Elections 2022JudicialLocal NewsTarrant County Judicial Candidate Involved in National BYU Racism Story

Democrat Lesa Pamplin was caught up in a national controversy due to a tweet she wrote about racial slurs during a collegiate volleyball game.
September 22, 2022
Democratic candidate for Tarrant County Criminal Court 5 Lesa Pamplin has recently been embroiled in a national controversy involving a tweet she wrote, accusing fans of hurling racial slurs at her goddaughter Rachel Richardson each time she served during a collegiate volleyball game between Duke University and Brigham Young University (BYU).

The tweet said Richardson was called the epithet “every time she served” and “was threatened by a white male that told her to watch her back going to the team bus.”

Pamplin, a criminal defense attorney, followed up by writing, “Not one freaking adult did anything to protect her. I’m looking at you @BYU. You allowed this racist behavior to continue without intervening. Apologizing to her parents after the fact is not enough. She will soon be sharing her story.”

Pamplin, who gave an exclusive Facebook video interview to Fort Worth activist and history enthusiast Larry Oneal, said she was out with volunteers on Saturday after the game when she got a call from her friend asking if Pamplin had seen her post about the incident.

Pamplin had not, but after reading it, she posted her tweet recounting what she was told. Pamplin was not at the game and was not a witness to the alleged slurs.

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Initially, BYU apologized for the incident and banned the accused fan from attending games, according to Deseret News. However, on September 9, BYU issued a press release saying it had conducted a thorough investigation of footage and reached out to over 50 people in attendance and had “not found any evidence to corroborate the allegation that fans engaged in racial heckling or uttered racial slurs at the event.”

Pamplin has her doubts about the results of the investigation. In the interview with Oneal, she remarked that “BYU has a sordid history” and cited a report released in February 2021 by BYU that noted minority students “often feel isolated and unsafe at BYU due to racism.”

She also said she has received offensive text messages and voicemails since the story broke.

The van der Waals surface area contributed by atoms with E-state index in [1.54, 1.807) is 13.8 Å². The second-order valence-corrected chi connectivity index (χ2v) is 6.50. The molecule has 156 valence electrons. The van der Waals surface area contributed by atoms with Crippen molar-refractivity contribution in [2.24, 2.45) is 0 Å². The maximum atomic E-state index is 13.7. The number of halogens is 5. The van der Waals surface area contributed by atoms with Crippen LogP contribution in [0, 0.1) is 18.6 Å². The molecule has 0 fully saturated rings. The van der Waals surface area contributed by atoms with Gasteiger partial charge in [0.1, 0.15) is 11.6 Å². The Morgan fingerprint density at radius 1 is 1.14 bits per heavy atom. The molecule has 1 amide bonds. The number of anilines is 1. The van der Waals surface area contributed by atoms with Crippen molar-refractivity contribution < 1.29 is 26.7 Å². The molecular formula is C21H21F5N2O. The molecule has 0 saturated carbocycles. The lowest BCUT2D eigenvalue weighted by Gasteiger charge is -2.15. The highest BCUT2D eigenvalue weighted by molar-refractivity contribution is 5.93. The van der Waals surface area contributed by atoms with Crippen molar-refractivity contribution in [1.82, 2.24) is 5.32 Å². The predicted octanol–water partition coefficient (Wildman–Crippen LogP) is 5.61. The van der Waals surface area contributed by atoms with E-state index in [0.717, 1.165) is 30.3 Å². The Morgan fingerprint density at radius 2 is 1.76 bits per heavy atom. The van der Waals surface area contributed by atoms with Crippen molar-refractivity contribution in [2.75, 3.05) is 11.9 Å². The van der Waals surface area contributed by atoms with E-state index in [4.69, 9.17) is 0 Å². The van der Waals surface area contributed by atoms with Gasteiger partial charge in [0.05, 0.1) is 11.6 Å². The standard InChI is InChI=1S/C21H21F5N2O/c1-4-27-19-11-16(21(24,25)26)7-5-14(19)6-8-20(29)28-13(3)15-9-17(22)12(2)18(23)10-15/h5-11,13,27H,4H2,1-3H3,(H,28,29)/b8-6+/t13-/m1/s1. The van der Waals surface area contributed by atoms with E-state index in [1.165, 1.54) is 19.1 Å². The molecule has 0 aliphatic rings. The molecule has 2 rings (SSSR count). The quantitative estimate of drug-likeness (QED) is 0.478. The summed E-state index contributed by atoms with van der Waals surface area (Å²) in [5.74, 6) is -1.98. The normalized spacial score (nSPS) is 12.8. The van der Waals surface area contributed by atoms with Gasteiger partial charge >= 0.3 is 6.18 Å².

After the tweet gained national attention, some news outlets screen-grabbed dozens of other tweets by Pamplin that contain derogatory remarks about white people. She has since locked her Twitter account from outside views.

  • October 2019: “Would expect nothing less than a pale white chic (sic). Sit down Becky.” 
  • April 2020: “Being married to a white woman he thinks he can talk this stupid a** nonsense. Clarence [Thomas] 2.0.”
  • December 2019: “Bernie Sanders rallies are so white.”
  • May 2022, about the Uvalde school shooting: “Faux News breathing a sigh of relief it’s not a white kid…” 

Pamplin said the screen-grabbed tweets were taken out of context.

In her interview with Oneal, she gave a brief explanation of a few of her posts. For instance, she said that one tweet about “elevating white men to hero status” was in response to the uprising on January 6.

Another derogatory tweet, Pamplin said, was referring to Shelley Luther during her battle with Dallas County to keep her hair salon open. Pamplin was praising Judge Eric Moye for holding her in contempt. “Judge Moyé ain’t playing with these crackers.”

Oneal asked Pamplin about her judicial temperament and fitness for office, to which she replied that she had served the community for six years as a police officer in Arlington and several more after that as a district attorney and never had any complaints or civil rights violations filed against her.

“I’m not a racist. They are not going to paint me as a racist,” Pamplin said.

Pamplin’s opponent for the judgeship Brad Clark told The Texan, “I have elected to stay above this disturbing controversy and focus on the work we need to do in that court. I believe her statements speak for themselves.”

Tarrant County Republican Party Chairman Rick Barnes remarked, “If she were to win the race, if you were white or Asian appearing in her court, you could ask for a recusal given her opinions. She jumped to a conclusion, and you just can’t do that especially in a judicial capacity.”

Judges in Texas abide by the Texas Code of Judicial Conduct which states in part, “A judge shall conduct all of the judge’s extra-judicial activities so that they do not cast reasonable doubt on the judge’s capacity to act impartially as a judge.”

Pamplin declined to answer questions posed by The Texan, instead referring us to the interview with Oneal.


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Kim Roberts

Kim Roberts is a regional reporter for the Texan in the DFW metroplex area where she has lived for over twenty years. She has a Juris Doctor from Baylor University Law School and a Bachelor's in government from Angelo State University. In her free time, Kim home schools her daughter and coaches high school extemporaneous speaking and apologetics. She has been happily married to her husband for 23 years, has three wonderful children, and two dogs.